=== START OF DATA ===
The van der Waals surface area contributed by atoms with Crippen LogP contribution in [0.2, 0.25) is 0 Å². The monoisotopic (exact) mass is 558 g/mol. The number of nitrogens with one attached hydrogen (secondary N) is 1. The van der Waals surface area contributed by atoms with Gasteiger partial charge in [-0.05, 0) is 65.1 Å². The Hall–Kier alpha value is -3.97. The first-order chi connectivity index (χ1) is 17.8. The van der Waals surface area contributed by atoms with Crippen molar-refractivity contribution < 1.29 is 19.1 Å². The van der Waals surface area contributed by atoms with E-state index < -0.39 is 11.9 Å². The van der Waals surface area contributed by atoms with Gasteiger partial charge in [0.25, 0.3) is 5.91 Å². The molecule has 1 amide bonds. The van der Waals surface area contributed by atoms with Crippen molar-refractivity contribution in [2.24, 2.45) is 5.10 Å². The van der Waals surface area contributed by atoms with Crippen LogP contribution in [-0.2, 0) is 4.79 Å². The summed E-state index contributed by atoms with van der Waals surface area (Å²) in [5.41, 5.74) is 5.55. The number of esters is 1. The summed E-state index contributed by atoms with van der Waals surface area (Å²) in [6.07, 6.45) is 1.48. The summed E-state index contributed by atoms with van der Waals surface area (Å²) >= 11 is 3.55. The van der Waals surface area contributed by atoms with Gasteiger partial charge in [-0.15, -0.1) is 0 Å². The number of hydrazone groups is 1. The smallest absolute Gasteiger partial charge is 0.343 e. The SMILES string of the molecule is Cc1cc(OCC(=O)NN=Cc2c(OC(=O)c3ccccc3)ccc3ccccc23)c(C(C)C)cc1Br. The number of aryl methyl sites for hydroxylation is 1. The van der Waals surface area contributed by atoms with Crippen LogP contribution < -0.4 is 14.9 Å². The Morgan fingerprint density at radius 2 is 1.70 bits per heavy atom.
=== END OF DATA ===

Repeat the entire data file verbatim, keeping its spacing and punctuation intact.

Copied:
The van der Waals surface area contributed by atoms with Crippen LogP contribution in [0.2, 0.25) is 0 Å². The monoisotopic (exact) mass is 558 g/mol. The number of nitrogens with one attached hydrogen (secondary N) is 1. The van der Waals surface area contributed by atoms with Gasteiger partial charge in [-0.05, 0) is 65.1 Å². The Hall–Kier alpha value is -3.97. The first-order chi connectivity index (χ1) is 17.8. The van der Waals surface area contributed by atoms with Crippen molar-refractivity contribution < 1.29 is 19.1 Å². The van der Waals surface area contributed by atoms with E-state index < -0.39 is 11.9 Å². The van der Waals surface area contributed by atoms with Gasteiger partial charge in [0.25, 0.3) is 5.91 Å². The molecule has 1 amide bonds. The van der Waals surface area contributed by atoms with Crippen molar-refractivity contribution in [2.24, 2.45) is 5.10 Å². The van der Waals surface area contributed by atoms with Crippen LogP contribution in [-0.2, 0) is 4.79 Å². The summed E-state index contributed by atoms with van der Waals surface area (Å²) in [5.41, 5.74) is 5.55. The number of esters is 1. The summed E-state index contributed by atoms with van der Waals surface area (Å²) in [6.07, 6.45) is 1.48. The summed E-state index contributed by atoms with van der Waals surface area (Å²) >= 11 is 3.55. The van der Waals surface area contributed by atoms with Gasteiger partial charge in [-0.15, -0.1) is 0 Å². The number of hydrazone groups is 1. The smallest absolute Gasteiger partial charge is 0.343 e. The SMILES string of the molecule is Cc1cc(OCC(=O)NN=Cc2c(OC(=O)c3ccccc3)ccc3ccccc23)c(C(C)C)cc1Br. The number of aryl methyl sites for hydroxylation is 1. The van der Waals surface area contributed by atoms with Crippen LogP contribution < -0.4 is 14.9 Å². The Morgan fingerprint density at radius 2 is 1.70 bits per heavy atom.